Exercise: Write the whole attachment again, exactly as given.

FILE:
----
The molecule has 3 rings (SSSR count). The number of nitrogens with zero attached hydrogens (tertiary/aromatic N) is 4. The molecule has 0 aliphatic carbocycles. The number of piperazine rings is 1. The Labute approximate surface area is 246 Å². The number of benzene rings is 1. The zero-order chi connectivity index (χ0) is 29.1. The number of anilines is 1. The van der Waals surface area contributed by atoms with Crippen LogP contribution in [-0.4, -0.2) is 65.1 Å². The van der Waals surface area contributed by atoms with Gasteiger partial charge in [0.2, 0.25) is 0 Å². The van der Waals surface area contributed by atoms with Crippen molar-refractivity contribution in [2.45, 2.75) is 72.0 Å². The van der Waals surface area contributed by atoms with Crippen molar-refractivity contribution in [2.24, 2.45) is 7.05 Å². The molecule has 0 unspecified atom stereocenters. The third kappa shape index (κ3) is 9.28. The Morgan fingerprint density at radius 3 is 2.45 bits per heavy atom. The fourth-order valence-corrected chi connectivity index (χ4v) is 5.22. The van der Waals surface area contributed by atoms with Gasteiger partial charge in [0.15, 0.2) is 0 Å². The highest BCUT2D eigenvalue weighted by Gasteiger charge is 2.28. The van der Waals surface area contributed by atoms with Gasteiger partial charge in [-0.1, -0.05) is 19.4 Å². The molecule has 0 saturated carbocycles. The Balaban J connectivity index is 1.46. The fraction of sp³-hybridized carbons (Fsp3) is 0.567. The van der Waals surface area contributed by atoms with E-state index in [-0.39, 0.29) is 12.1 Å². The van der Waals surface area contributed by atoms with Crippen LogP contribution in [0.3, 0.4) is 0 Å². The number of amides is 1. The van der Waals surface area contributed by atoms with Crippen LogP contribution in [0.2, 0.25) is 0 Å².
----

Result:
The molecule has 3 rings (SSSR count). The number of nitrogens with zero attached hydrogens (tertiary/aromatic N) is 4. The molecule has 0 aliphatic carbocycles. The number of piperazine rings is 1. The Labute approximate surface area is 246 Å². The number of benzene rings is 1. The zero-order chi connectivity index (χ0) is 29.1. The number of anilines is 1. The van der Waals surface area contributed by atoms with Crippen LogP contribution in [-0.4, -0.2) is 65.1 Å². The van der Waals surface area contributed by atoms with Gasteiger partial charge in [0.2, 0.25) is 0 Å². The van der Waals surface area contributed by atoms with Crippen molar-refractivity contribution in [2.45, 2.75) is 72.0 Å². The van der Waals surface area contributed by atoms with Crippen molar-refractivity contribution in [2.24, 2.45) is 7.05 Å². The molecule has 0 unspecified atom stereocenters. The third kappa shape index (κ3) is 9.28. The Morgan fingerprint density at radius 3 is 2.45 bits per heavy atom. The fourth-order valence-corrected chi connectivity index (χ4v) is 5.22. The van der Waals surface area contributed by atoms with Gasteiger partial charge in [0.15, 0.2) is 0 Å². The highest BCUT2D eigenvalue weighted by Gasteiger charge is 2.28. The van der Waals surface area contributed by atoms with Gasteiger partial charge in [-0.1, -0.05) is 19.4 Å². The molecule has 0 saturated carbocycles. The Balaban J connectivity index is 1.46. The fraction of sp³-hybridized carbons (Fsp3) is 0.567. The van der Waals surface area contributed by atoms with E-state index in [-0.39, 0.29) is 12.1 Å². The van der Waals surface area contributed by atoms with Crippen LogP contribution in [0.3, 0.4) is 0 Å². The number of amides is 1. The van der Waals surface area contributed by atoms with Crippen LogP contribution in [0.2, 0.25) is 0 Å².